What is a Blazon?
A blazon is a formal written description of a shield or coat of arms. The language used in such descriptions is also known as blazon. Blazons follow a very precise formula which allows people to reproduce shields from written descriptions alone, and they can be quite simple, or extremely complex. Students of heraldry are familiar with blazon, although this complex and arcane language can seem totally incomprehensible to ordinary civilians.
Many of the terms used in heraldry are French in origin, including the term “blazon” itself, because French was once the formal language used by English clerks, and heraldry originated in England. The common practice in blazon of placing adjectives after nouns is also a holdover from the French; hence a phrase like “a field azure” means “a blue background.”
When describing a coat of arms, a precise formula is used. First, the “field” of the shield is described; the field is simply the background, and it may have a tincture, or color, or a fur, or pattern. There are seven acceptable tinctures in modern heraldry: or (gold), argent (silver), azure (blue), gules (red), purpure (purple), sable (black), and vert (green). There are eight different furs, including ermine, a pattern based on the fur of the stoat. The shield may also have divisions created by a band, stripe, chevron, combination of bars, and so on, in which case the divisions are described from top to bottom and left to right.
Following the shield, the primary charge, or figure, on the shield is described. A charge can take any form, although often mythical beasts are used. If secondary charges appear, these are also described. If the bearer is entitled to things like supporters, figures which hold up the shield, these are also described in the blazon. If a crest tops the shield, this is included, and the motto at the bottom of the shield will also be described.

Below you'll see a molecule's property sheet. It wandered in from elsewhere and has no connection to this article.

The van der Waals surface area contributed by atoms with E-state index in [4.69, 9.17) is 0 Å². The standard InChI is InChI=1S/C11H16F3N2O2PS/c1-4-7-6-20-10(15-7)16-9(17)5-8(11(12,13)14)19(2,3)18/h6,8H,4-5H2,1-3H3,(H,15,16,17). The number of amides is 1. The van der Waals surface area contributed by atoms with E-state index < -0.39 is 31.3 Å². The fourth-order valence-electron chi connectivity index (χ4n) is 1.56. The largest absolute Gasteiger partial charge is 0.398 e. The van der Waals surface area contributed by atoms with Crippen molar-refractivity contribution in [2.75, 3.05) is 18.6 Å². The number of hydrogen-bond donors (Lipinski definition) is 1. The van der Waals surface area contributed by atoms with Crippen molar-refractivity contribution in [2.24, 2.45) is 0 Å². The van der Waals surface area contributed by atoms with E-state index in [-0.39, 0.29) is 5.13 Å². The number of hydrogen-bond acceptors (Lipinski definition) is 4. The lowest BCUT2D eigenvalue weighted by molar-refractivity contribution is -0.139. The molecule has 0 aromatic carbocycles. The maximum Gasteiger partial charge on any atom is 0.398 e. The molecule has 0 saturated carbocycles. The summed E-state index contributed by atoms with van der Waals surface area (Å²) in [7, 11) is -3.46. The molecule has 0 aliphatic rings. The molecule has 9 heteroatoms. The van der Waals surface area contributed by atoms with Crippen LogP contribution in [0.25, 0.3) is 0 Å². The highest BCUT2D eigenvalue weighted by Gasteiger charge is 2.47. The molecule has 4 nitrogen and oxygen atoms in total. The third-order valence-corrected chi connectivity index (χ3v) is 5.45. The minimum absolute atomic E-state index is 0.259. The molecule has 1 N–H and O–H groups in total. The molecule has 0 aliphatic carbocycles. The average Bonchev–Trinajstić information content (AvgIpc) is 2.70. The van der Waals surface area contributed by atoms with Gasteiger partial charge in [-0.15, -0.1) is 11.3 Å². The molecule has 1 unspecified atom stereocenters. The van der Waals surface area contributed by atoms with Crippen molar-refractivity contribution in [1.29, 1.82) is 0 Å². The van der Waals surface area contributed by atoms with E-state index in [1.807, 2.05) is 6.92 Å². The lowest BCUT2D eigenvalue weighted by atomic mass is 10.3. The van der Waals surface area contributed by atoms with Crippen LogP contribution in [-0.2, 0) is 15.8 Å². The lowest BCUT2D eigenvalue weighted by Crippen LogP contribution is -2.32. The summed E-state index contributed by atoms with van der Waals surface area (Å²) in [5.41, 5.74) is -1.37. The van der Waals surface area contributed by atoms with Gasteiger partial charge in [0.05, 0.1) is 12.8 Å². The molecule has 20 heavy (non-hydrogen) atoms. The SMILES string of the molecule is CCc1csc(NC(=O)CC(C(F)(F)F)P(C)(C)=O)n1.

It may interest you to know that when artists draw shields from the description in a blazon, they can turn out looking very different. The shape of the shield, for example, is not terribly important in most cases, and it may be manipulated to suit a particular application.
It is the combination of elements which makes a shield unique. For example, a blazon might describe a coat of arms as "argent a bend sinister vert overall a griffin rampant purpure," which is to say that the shield is silver with a green stripe which runs from right to left, and a purple griffin in battle position covers the shield. There are a number of ways in which this blazon could be represented pictorially, but they would all be recognizable.
When someone applies for armorial bearings, if his or her application is accepted, a formal blazon will be written up to describe the shield. Commonly a pictorial representation will be drawn as well, and these formal documents are often kept as family or company heirlooms.
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